I love a good crossover novel . . . or in this case, series of novels. An author who can successfully blend the tropes and themes of two kinds of worlds can perform that magical feat of pulling you outside your own world and showing you the things that bind people together, no matter what world they’re inhabiting.
The Glass Bottles series by J. Dark will give you that. Here, J Dark blends the noir detective story with urban fantasy. What makes it work is that the features of both worlds are both given their full due. Don’t think of this as a mashup–it’s more than that, it’s an overlay that draws on compelling elements of each type of story to bring fans of either just what they need. I’ve just finished the first one, Best Intentions, and I think you’ll agree that this is a dark, engaging tale that draws you in … and maybe kicks you a few times in the gut before it lets you go.
Yeah, yeah, yeah, you’ll get yours, you demanding film noir fan: the grim, gritty streets of The City, the denizens of the underworld–some better than they seem, some worse, the wiseacre Private Eye with the dingy little office, the mysterious crime that the police can’t handle, the stranger at the door…a stranger who may need her help…or may be about to kill her. Yeah, the PI is a dame, OK, a hot dame, no less, you got a problem with that?
Oh, and you, you urban fantasy addict, you get: a fully-worked out magic system that’s unique in its own way, but that you can pick up on as the story progresses, demons, pentagrams, spells, and rituals. These are all set against a backdrop of a seemingly ordinary city that’s fallen on tough times and normal complications of families, friends, and law versus order. All of these are contained within an ordered universe with an explanation for why-things-are-this-way…an explanation that ties directly to the deepest peril that the hero of the story must face.
While I don’t do spoilers, I will share a tiny content warning–this is not a story for children–got that?–not any more than the Maltese Falcon is a lighthearted romp for the kiddies. And while there are interesting magical–make that magickal–animals that play important roles, this is nothing like a Harry Potter story.
Here’s your setup. No Spoilers.
Fern Fatelli and her sister Fawn work on either side of the private-public law-enforcement line, in the city of Dayning (a fictionalized urban enclave of Halifax, Nova Scotia). Fern’s got her PI business to tend to, with equal parts moxie, magick, and good old-fashioned gumshoe footwork. When she needs a bodyguard, her old buddy–who also happens to be a troll–stands by her. There’s some baaaad stuff going down in the city…there are these strange little bottles that seem to suck something essential right out of a person, but no one knows what they are, where they came from, who is using them … let alone, why.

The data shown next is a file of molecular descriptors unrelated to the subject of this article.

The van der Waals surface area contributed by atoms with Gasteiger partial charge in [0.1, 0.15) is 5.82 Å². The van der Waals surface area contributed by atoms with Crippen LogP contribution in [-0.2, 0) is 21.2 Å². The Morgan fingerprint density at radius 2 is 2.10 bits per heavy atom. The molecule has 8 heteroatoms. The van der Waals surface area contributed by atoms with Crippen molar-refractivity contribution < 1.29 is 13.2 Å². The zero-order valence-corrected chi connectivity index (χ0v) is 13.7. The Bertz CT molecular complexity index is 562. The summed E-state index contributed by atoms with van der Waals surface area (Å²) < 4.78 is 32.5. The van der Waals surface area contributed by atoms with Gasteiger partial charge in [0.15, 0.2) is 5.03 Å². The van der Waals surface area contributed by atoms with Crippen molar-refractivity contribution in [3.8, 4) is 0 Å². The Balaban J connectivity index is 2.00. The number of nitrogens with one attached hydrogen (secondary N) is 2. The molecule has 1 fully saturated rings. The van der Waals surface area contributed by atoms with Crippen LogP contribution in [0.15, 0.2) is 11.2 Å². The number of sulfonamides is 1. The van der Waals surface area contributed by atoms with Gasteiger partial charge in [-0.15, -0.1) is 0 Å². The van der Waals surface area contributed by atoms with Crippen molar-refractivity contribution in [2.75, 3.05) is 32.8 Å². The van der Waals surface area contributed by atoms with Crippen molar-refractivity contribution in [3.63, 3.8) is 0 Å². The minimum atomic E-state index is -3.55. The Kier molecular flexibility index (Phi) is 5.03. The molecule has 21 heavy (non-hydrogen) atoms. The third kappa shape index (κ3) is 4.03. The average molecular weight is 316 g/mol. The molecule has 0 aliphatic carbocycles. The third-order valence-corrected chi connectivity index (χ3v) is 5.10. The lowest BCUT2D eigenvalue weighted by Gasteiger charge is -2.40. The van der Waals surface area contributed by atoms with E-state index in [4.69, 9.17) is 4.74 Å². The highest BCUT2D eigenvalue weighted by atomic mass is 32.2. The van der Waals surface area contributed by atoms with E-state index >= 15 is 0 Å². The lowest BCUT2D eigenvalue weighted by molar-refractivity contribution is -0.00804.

Our Fern is comfortable in the lower echelons of her city, using her limited magick on the old PI standards–scrounging up evidence on adultery for a disgruntled spouse. But this time, a seemingly typical case lands her in the role of hero, the one who has to solve an enormous puzzle to save her friends, her family, and her world…to save them all from an ancient evil that was set loose long ago, with the very best of intentions.
J Dark has a way with creating twists that will catch you off balance. Just when you think you sort of know what the solution to the mystery is going to be, something comes in out of left field–something that was there, all along, that you weren’t paying attention to–and everything changes again. You’ll enjoy the ride, but it’s like a roller coaster in the dark, so hang on tight.
At this point, there are three Glass Bottles books released, plus a short story, a prequel actually, A Last Good Day, that’s available for a free download at the publisher’s website. The books are on Barnes & Noble, Amazon, and several digital-books sites. J Dark has a blog, too, where you can read about writing or try to catch up with a serialized sci-fi work-in-progress.
If, like me, you’re kind of curious about this re-imagining of life in Nova Scotia–or, as it’s been renamed in these books, New Scotland–there’s a trove of imagery on Google’s map images–check out this awesome shot by Mark Lamontagne that captures the blend of old and new echoed in J Dark’s vision.
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